Touted as ‘Shakespeare for the Game of Thrones generation’, Icarus Theatre Collective’s production of Hamlet took risks to revamp the Bard’s most renowned play – some with greater success than others.
The set is impressive, with mock-marble steps leading up to two thrones against the backdrop of a giant Danish flag. Fur cloaks, fake blood, and female warrior-women all strive to bring a contemporary appeal and are for the most part successful in doing so.
Nicholas Limm plays the titular role with a distinctive voice suited to Shakespearian prose.
Like much of the ensemble cast, his performance grew stronger as the play progressed. The nine-reduced- to-eight strong cast proficiently switched between multiple roles, particularly Kerry Gooderson as the innocent yet troubled Ophelia.
Purists are likely to take issue with the reworking of some material, particularly the famed ‘To be, or not to be’ soliloquy. Lewendel’s directorial decision to have character’s soliloquys echoed by plain-clothed confidants was a risk that sadly did not pay off. Attempting to bring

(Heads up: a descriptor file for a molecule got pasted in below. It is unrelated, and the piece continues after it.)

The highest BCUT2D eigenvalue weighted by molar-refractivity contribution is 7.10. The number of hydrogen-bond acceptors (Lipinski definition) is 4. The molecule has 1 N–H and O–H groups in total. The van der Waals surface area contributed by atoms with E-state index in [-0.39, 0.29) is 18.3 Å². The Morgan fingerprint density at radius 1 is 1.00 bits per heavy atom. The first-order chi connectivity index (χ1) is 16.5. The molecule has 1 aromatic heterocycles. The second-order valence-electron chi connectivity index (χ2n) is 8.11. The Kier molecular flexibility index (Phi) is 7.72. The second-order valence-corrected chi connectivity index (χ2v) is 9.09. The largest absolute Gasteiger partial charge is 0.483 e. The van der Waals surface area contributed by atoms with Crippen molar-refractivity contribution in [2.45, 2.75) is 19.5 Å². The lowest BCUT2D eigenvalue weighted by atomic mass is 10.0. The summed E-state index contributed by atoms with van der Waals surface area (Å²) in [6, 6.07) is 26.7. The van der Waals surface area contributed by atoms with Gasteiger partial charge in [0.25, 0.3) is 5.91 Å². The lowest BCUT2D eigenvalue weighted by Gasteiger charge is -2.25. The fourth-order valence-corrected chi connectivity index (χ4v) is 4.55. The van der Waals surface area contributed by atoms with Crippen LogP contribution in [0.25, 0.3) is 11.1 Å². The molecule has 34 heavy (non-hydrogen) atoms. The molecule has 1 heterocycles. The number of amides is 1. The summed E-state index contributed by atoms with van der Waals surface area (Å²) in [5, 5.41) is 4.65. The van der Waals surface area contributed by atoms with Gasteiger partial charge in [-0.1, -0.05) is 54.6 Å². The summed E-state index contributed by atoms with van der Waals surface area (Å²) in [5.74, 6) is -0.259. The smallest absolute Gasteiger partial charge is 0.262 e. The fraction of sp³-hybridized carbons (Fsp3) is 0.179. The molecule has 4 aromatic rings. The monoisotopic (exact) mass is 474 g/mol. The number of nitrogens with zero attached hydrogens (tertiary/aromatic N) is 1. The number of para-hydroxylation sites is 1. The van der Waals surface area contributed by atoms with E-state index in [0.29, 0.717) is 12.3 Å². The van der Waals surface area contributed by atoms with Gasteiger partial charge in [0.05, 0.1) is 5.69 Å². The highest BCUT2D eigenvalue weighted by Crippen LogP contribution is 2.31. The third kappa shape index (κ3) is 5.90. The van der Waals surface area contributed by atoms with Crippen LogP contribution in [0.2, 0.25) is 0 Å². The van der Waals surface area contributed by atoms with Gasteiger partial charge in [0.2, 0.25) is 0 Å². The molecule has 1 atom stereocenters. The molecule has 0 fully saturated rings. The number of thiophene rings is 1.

a visual element to the inner struggles of the mind, the sharing of Hamlet’s most famous lines detracted from what should have been Limm’s most powerful moment.
Despite this, the second half ended strongly. Impressive sword choreography and powerful acting achieved what the play set out to do – viscerally and emotively bring Shakespeare to a new generation.